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Conyer Clayton


If the river stood still it would
           become a mountain.

Built on the backs of mallards
           and trout. Their bodies etched
in stone; we dig them out

           and blow the dust off. Rebuild
their existence in code, digital preening,
virtually nesting in the shade by the bushes,
gliding on invisible currents we transmit
to one another every moment of our lives.
We cut it back for aesthetics, but
it will always grow. We always come back

despite the butchering. Flowers
           mimic bugs mimic
branches mimic branches mimic
           bugs. Design isn’t so different,

my skin spotting in the sun, so I can sink
into the sand and wooded places. The edges
we use most often harden and yellow.
           We too can run on stone.
We too migrate over oceans.
Go south for winter. Hunker
           down and hibernate.
We too call out desperately
for mates, pray our voices rise

over the din of engines and radios
and seeds spiralling through the air.
We hold tight to the backs of butterflies
to be carried somewhere fertile
and stable, where our needs will be fulfilled.
           We welcome the dark

thriving worms. Leave them
           under our nails. The sheen
of river feathers. A crackling exoskeleton.
           The lichen children scrape and drop.
The ground it’s all based on. The ground

           it all comes back to. The sources
we cannot escape. The rushing water
taken for granted, scales skillfully
sweeping the surface, breaking the tension,
a wooden spoon laid over a boiling pot.
We touch the surface for stillness.
Press our palms down to release

the excess, counting backwards
from ten, nine, eight, seven, six, five.
           Stopping halfway because
we know the ending. It dumps out somewhere.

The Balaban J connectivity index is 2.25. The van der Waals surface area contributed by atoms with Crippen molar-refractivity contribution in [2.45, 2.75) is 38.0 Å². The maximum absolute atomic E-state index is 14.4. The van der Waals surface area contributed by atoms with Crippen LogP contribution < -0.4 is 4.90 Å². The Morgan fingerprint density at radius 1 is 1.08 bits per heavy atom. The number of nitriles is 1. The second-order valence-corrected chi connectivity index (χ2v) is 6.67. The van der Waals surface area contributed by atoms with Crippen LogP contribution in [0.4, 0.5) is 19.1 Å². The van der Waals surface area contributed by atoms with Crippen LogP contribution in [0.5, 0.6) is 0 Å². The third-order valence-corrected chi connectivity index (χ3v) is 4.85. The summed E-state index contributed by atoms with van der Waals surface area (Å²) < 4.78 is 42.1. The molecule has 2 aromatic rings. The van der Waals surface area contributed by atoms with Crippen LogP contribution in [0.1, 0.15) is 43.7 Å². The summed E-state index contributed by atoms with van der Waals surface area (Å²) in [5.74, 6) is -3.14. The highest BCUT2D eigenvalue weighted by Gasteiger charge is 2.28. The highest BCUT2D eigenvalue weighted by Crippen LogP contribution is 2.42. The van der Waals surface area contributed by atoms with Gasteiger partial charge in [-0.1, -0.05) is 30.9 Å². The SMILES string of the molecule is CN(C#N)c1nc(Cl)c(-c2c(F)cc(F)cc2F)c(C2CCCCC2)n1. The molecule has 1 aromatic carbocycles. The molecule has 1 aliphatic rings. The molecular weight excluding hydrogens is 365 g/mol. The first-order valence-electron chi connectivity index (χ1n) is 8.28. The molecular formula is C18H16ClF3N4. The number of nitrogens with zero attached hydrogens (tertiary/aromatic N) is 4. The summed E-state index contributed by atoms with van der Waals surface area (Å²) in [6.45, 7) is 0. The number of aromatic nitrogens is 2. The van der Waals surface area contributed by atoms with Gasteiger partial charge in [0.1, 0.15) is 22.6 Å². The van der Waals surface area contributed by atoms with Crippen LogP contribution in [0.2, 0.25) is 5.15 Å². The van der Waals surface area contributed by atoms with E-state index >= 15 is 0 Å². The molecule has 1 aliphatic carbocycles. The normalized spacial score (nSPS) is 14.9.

An aqueduct or colander. A headlong

waterfall, sharp turn, sharp breath, collecting
hair from the drainpipe. The inevitable
footpath tread next to concrete.
Our bones craving softness.
           We are worn down
layer by layer, no need to relay this
message. We will hear it

           no matter what. The subtle 
           budding despite months of ice.

           We want to be wind
weathered, but soft to touch; a mountain
           pulled apart by shifting plates, slowly
becoming a river again.



Beautifully said! This is why I don't worry about climate change. The Earth and its self-correcting nature is bigger than man's ego and ambition.

Maybe I'm just a worrier and that's why I bristled a moment at David Clayton's comment about not being worried about climate change. But then, I'm the woman whose faith in the strength and power of the universe is founded on the lesson of the space rock that tried to ruin Earth...much was lost, but she recovered in a big way did she not? So I worry about climate change for us of the now but not for our Earth...she's tough, tougher than the rocks she sports. As for us her cockiest kiddos, we're far fewer degrees from everything that's not us than we prefer to believe, eh? And look how much more Conyer Clayton expressed than I just did, and, yes...beautifully!

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